Nasralla’s coalition has remained defiant, and filed numerous appeals to the electoral tribunal, which is controlled by Hernández’s National Party. Not surprisingly, they have all been refused. On Jan. 6, tens of thousands marched and rallied in San Pedro Sula, the country’s second largest city, in conjunction with Nasralla’s call for nationwide mobilizations and a national strike. Former president Manuel Zelaya declared, “Nobody should obey a usurper government.”
No resident of Honduras has ever run for re-election. Anyone who has already held executive power is barred by the Constitution from becoming president, and there is a provision that immediately removes any sitting president who suggests changing this rule. This was the pretext for the 2009 coup d’etat that removed Zelaya, who had called for a referendum to hold a constituent assembly, from office. But Hernández was able to pack the Supreme Court with his allies, and in 2015 they overruled this provision and opened the door to his second term.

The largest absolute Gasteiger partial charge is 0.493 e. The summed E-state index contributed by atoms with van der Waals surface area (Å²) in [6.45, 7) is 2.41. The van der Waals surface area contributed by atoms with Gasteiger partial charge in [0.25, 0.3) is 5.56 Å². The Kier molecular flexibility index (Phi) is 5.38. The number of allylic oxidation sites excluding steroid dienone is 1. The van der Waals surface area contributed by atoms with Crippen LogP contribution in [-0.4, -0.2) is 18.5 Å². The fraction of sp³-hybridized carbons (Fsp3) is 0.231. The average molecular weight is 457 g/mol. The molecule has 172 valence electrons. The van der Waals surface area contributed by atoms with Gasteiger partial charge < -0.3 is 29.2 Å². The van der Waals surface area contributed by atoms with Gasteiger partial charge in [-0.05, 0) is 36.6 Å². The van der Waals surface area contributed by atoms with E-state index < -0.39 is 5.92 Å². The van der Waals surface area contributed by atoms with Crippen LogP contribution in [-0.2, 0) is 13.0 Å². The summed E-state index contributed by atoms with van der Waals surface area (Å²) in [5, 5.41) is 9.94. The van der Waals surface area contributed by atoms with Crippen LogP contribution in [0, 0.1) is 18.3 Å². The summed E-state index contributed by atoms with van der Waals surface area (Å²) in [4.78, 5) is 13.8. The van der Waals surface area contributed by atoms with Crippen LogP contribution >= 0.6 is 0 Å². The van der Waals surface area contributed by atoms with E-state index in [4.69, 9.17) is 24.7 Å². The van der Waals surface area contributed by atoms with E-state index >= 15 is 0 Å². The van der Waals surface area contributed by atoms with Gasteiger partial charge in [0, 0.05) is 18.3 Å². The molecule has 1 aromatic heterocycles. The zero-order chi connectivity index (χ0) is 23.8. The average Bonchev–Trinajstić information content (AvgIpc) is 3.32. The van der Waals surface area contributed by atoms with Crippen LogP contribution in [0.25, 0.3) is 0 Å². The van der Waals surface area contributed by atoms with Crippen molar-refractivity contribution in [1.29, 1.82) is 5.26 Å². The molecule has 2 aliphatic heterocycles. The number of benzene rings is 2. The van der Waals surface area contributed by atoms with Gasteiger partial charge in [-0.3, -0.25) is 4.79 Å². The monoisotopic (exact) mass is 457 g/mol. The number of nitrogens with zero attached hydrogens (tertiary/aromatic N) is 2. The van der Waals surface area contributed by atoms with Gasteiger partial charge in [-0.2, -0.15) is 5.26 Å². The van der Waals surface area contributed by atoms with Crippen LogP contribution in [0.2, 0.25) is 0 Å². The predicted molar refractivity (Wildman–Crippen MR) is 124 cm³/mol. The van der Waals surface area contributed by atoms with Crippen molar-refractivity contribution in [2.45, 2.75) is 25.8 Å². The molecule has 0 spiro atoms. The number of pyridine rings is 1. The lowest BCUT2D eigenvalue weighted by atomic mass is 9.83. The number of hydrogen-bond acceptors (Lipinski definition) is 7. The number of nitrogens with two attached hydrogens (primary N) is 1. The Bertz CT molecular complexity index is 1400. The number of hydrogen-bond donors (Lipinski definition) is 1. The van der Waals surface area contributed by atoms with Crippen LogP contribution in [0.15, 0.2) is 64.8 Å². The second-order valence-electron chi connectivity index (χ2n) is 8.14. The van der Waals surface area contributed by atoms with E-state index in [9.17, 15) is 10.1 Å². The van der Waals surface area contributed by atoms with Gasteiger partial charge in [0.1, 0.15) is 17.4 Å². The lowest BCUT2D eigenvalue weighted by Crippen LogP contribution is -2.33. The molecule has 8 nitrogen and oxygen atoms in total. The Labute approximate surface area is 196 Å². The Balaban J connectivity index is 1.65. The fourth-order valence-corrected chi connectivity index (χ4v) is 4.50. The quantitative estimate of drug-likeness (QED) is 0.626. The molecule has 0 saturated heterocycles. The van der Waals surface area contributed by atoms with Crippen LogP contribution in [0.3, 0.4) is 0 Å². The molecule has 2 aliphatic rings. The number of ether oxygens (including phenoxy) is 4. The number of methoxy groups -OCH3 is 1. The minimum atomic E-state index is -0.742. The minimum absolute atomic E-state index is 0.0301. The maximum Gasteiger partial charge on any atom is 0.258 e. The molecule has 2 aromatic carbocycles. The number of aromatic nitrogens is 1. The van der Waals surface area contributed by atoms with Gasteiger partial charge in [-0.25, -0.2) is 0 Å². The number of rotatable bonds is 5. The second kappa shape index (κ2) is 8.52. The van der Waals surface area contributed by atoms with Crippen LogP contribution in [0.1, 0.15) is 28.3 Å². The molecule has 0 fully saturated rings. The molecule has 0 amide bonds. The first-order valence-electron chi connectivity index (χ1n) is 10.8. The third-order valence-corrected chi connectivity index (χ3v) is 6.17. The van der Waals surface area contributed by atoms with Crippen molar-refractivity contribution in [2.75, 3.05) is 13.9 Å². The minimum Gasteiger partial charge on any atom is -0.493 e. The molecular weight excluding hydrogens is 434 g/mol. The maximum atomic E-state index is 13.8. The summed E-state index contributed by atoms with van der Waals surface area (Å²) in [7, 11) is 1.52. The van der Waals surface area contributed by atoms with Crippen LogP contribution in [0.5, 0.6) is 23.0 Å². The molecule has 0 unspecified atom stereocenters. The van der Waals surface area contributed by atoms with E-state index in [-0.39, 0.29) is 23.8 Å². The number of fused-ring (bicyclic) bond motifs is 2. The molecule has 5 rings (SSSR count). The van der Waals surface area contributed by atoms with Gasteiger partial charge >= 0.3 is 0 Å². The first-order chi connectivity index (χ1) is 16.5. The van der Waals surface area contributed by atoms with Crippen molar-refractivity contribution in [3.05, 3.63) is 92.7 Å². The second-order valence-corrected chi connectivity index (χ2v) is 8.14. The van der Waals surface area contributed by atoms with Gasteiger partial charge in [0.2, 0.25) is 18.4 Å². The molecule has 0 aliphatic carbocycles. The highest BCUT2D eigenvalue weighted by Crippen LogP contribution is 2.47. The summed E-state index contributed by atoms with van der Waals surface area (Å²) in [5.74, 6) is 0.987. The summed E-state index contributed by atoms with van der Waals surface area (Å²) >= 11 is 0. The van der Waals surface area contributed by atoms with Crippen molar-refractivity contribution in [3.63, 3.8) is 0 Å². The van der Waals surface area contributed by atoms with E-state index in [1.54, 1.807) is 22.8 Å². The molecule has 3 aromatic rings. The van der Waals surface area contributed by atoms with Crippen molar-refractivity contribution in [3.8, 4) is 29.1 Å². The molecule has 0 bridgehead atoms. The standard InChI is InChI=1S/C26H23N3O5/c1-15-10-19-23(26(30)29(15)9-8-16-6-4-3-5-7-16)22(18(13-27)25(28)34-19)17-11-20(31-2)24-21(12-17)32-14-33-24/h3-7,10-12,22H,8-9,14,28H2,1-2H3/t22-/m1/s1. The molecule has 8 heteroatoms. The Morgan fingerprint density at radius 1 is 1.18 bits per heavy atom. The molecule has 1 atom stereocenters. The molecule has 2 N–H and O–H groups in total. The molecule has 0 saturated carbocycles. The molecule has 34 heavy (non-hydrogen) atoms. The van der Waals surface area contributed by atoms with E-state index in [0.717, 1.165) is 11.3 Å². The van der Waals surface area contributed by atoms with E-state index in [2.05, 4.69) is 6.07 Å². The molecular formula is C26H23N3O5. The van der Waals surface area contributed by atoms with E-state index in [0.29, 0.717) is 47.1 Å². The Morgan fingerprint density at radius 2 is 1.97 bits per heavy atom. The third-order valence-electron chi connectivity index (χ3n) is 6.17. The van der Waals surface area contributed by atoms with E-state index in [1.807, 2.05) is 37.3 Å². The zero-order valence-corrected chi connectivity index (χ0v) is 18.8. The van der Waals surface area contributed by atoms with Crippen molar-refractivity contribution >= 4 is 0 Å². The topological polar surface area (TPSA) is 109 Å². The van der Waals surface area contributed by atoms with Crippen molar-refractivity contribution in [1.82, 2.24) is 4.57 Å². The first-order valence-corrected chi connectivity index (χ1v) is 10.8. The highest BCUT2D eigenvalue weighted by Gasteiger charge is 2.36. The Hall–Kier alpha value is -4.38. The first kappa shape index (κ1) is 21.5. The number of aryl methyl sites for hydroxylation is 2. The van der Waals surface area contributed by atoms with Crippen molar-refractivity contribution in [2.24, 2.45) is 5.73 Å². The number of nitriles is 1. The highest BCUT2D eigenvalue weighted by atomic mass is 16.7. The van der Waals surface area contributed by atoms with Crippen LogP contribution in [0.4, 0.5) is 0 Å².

The 2009 coup was quickly legitimated by the State Department led by Hillary Clinton. Zelaya was viewed as a second Hugo Chávez, and the Obama administration wanted to clamp down on the anti-neoliberal turn spreading to Central America.
Both the Obama and Trump administrations have courted Hernández as an ally. Honduras has received over $114 million in security-related aid from the United States in the past eight years, and Donald Trump’s Chief of Staff John Kelly is a key ally of Hernández. While the recent repression was ongoing, Secretary of State Rex Tillerson certified the country’s human rights record, allowing military funding to continue, and has endorsed Hernández as the winner of the election. The elite security forces funded and trained by U.S. dollars, the Cobras and TIGRES, are the same units that cracked down on dissent.